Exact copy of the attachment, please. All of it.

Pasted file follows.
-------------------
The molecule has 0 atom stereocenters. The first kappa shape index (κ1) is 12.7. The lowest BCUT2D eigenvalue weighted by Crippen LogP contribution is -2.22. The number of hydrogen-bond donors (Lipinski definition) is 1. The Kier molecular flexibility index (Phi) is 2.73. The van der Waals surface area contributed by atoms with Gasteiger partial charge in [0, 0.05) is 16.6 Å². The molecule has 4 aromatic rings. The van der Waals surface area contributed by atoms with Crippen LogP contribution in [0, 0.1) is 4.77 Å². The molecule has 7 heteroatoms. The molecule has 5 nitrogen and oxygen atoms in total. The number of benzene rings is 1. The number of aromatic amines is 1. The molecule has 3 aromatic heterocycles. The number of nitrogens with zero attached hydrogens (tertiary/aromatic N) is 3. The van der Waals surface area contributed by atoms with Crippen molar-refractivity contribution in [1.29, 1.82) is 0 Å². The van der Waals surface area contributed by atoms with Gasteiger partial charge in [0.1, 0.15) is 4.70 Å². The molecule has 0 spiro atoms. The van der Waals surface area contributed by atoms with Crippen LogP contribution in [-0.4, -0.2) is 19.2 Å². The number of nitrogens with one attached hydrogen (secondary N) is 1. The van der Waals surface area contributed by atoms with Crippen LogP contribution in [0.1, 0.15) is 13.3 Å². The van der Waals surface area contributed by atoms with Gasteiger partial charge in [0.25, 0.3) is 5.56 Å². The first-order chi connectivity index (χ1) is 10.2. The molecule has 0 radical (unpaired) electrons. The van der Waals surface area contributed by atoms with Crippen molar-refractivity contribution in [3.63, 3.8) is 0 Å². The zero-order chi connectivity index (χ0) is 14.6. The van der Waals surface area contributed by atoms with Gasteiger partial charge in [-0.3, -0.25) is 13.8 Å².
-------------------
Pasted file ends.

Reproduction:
The molecule has 0 atom stereocenters. The first kappa shape index (κ1) is 12.7. The lowest BCUT2D eigenvalue weighted by Crippen LogP contribution is -2.22. The number of hydrogen-bond donors (Lipinski definition) is 1. The Kier molecular flexibility index (Phi) is 2.73. The van der Waals surface area contributed by atoms with Gasteiger partial charge in [0, 0.05) is 16.6 Å². The molecule has 4 aromatic rings. The van der Waals surface area contributed by atoms with Crippen LogP contribution in [0, 0.1) is 4.77 Å². The molecule has 7 heteroatoms. The molecule has 5 nitrogen and oxygen atoms in total. The number of benzene rings is 1. The number of aromatic amines is 1. The molecule has 3 aromatic heterocycles. The number of nitrogens with zero attached hydrogens (tertiary/aromatic N) is 3. The van der Waals surface area contributed by atoms with Crippen molar-refractivity contribution in [1.29, 1.82) is 0 Å². The van der Waals surface area contributed by atoms with Gasteiger partial charge in [0.1, 0.15) is 4.70 Å². The molecule has 0 spiro atoms. The van der Waals surface area contributed by atoms with Crippen LogP contribution in [-0.4, -0.2) is 19.2 Å². The number of nitrogens with one attached hydrogen (secondary N) is 1. The van der Waals surface area contributed by atoms with Crippen LogP contribution in [0.1, 0.15) is 13.3 Å². The van der Waals surface area contributed by atoms with Gasteiger partial charge in [0.25, 0.3) is 5.56 Å². The first-order chi connectivity index (χ1) is 10.2. The molecule has 0 radical (unpaired) electrons. The van der Waals surface area contributed by atoms with Crippen molar-refractivity contribution in [3.63, 3.8) is 0 Å². The zero-order chi connectivity index (χ0) is 14.6. The van der Waals surface area contributed by atoms with Gasteiger partial charge in [-0.3, -0.25) is 13.8 Å².